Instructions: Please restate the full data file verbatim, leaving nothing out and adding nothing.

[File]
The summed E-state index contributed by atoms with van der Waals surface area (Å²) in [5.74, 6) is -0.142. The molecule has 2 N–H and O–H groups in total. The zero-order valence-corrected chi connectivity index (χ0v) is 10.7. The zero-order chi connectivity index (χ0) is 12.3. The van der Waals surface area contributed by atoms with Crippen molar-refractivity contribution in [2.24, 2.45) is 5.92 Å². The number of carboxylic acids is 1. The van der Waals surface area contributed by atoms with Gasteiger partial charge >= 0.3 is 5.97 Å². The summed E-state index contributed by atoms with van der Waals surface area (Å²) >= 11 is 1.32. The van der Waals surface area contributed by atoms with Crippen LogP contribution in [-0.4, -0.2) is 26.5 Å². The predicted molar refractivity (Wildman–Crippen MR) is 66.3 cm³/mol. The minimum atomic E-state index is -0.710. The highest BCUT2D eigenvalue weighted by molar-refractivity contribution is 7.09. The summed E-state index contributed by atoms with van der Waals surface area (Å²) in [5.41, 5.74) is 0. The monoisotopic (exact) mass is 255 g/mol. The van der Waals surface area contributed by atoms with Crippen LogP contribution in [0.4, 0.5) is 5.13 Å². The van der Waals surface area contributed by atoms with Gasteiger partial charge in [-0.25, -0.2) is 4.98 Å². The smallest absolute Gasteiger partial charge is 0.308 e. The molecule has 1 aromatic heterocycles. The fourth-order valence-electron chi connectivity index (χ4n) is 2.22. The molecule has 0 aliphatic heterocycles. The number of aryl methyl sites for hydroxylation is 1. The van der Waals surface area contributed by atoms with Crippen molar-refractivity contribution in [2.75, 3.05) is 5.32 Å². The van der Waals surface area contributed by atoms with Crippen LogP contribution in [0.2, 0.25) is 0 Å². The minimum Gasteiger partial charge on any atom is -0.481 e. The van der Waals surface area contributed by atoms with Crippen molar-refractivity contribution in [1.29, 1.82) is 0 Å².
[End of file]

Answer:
The summed E-state index contributed by atoms with van der Waals surface area (Å²) in [5.74, 6) is -0.142. The molecule has 2 N–H and O–H groups in total. The zero-order valence-corrected chi connectivity index (χ0v) is 10.7. The zero-order chi connectivity index (χ0) is 12.3. The van der Waals surface area contributed by atoms with Crippen molar-refractivity contribution in [2.24, 2.45) is 5.92 Å². The number of carboxylic acids is 1. The van der Waals surface area contributed by atoms with Gasteiger partial charge >= 0.3 is 5.97 Å². The summed E-state index contributed by atoms with van der Waals surface area (Å²) >= 11 is 1.32. The van der Waals surface area contributed by atoms with Crippen LogP contribution in [-0.4, -0.2) is 26.5 Å². The predicted molar refractivity (Wildman–Crippen MR) is 66.3 cm³/mol. The minimum atomic E-state index is -0.710. The highest BCUT2D eigenvalue weighted by molar-refractivity contribution is 7.09. The summed E-state index contributed by atoms with van der Waals surface area (Å²) in [5.41, 5.74) is 0. The monoisotopic (exact) mass is 255 g/mol. The van der Waals surface area contributed by atoms with Crippen LogP contribution in [0.4, 0.5) is 5.13 Å². The van der Waals surface area contributed by atoms with Gasteiger partial charge in [-0.25, -0.2) is 4.98 Å². The smallest absolute Gasteiger partial charge is 0.308 e. The molecule has 1 aromatic heterocycles. The fourth-order valence-electron chi connectivity index (χ4n) is 2.22. The molecule has 0 aliphatic heterocycles. The number of aryl methyl sites for hydroxylation is 1. The van der Waals surface area contributed by atoms with Crippen molar-refractivity contribution in [2.75, 3.05) is 5.32 Å². The van der Waals surface area contributed by atoms with Crippen LogP contribution in [0.2, 0.25) is 0 Å². The minimum Gasteiger partial charge on any atom is -0.481 e. The van der Waals surface area contributed by atoms with Crippen molar-refractivity contribution in [1.29, 1.82) is 0 Å².